You are not your farts or your mental illness symptoms.

I got this question over on the EHAB Tumblr:

Can I ask why it’s not good to define yourself based on your mental illness? I mean I understand that I am complex and interesting beyond my depression, but sometimes I feel like people who say things like that are trying to get me to stop talking about it/get over it. Can you explain what you think the goal of “you are not your illness” mantras are?

The simple answer is: because you are not your farts. Building your identity around mental illness symptoms is no different that building your identity around farting.

Farting is the result of things your organs do, influenced by genetic and environmental factors and the decisions you make each day, just like mental illness. Understanding the genetic and environmental context and the impacts of your decisions, empowers you to make choices that limit the amount of farting in your life. Or empower you to increase the amount of farting in your life. If you know something makes you fart, and you do that thing all of the time, you’re going to be farting all of the time. This happens with our brains, too.

But farting is transient. There’s a deeper identity you have beyond that. There’s a YOU that exists when you’re not farting and it’s the same YOU that exists when you are farting. You can build your identity around farting if you want to, but people are going to expect it from you. You’ll have to make that transient thing permanent. But maybe there’ll be a day when you really don’t want to feel bloated and smell farts anymore. Maybe you decide you’re sick of that thing that makes you fart and you don’t want to do it anymore. But now everybody expects it of you. That’s who you are! That’s what you told them. You’re a farter! Keep farting!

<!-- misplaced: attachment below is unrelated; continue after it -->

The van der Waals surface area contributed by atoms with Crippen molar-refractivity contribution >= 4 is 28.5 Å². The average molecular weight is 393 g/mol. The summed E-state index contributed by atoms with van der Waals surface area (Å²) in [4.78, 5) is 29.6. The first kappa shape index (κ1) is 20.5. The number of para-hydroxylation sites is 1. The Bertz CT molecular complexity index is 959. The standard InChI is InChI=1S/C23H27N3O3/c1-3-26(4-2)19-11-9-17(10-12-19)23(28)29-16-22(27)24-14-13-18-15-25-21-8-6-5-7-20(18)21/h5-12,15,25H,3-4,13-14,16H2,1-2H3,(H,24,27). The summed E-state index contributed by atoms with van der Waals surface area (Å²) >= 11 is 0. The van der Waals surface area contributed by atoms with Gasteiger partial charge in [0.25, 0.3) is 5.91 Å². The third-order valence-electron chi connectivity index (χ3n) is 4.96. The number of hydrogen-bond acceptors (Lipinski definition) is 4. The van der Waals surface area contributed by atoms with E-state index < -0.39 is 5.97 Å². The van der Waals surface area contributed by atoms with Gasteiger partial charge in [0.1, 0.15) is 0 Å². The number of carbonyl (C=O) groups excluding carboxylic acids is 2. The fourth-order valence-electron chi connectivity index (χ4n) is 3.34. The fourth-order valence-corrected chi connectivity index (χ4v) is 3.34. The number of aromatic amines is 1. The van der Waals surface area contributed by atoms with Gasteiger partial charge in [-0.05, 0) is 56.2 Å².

The same happens if you build yourself around mental illness labels. If your identity and relationships are built around things you hate, you’ll be amazed at how the things you hate seem to follow you around.

If you only see yourself or others through diagnostic labels invented by committees with vested financial interests in promoting those labels, you can end up creating a totalizing filter that skews your perspective on everything you experience. It becomes an oppressive microscope through which we examine every aspect of our world. New job? I need to find one that won’t trigger my social anxieties. New relationship? But what about my codependence issues?! Coworker said something you thought was offensive? They must be stigmatizing me! Going on a trip? But I might have a panic attack!

Managing the labels becomes an all-consuming compulsion. Sometimes those labels are helpful when they enable us to access help. But our brains can change. It’s possible to outgrow the labels. I’m somebody who used to stand in front of his stove to make sure it didn’t spontaneously erupt in flames and would see people in the crosswalk get crushed by cars and their blood and guts spread across intersections. At that time, many labels could get stuck on me and many were, but none of them apply anymore and holding onto them would provide absolutely no value or support to the actions I take each day to do the things that matter to me. So I want to encourage you to entertain the possibility that there is actually nothing permanently wrong with you (or me). You just have a brain. Carving a mental illness label in stone and chaining it to your brain ignores the reality of your brain’s capacity for change.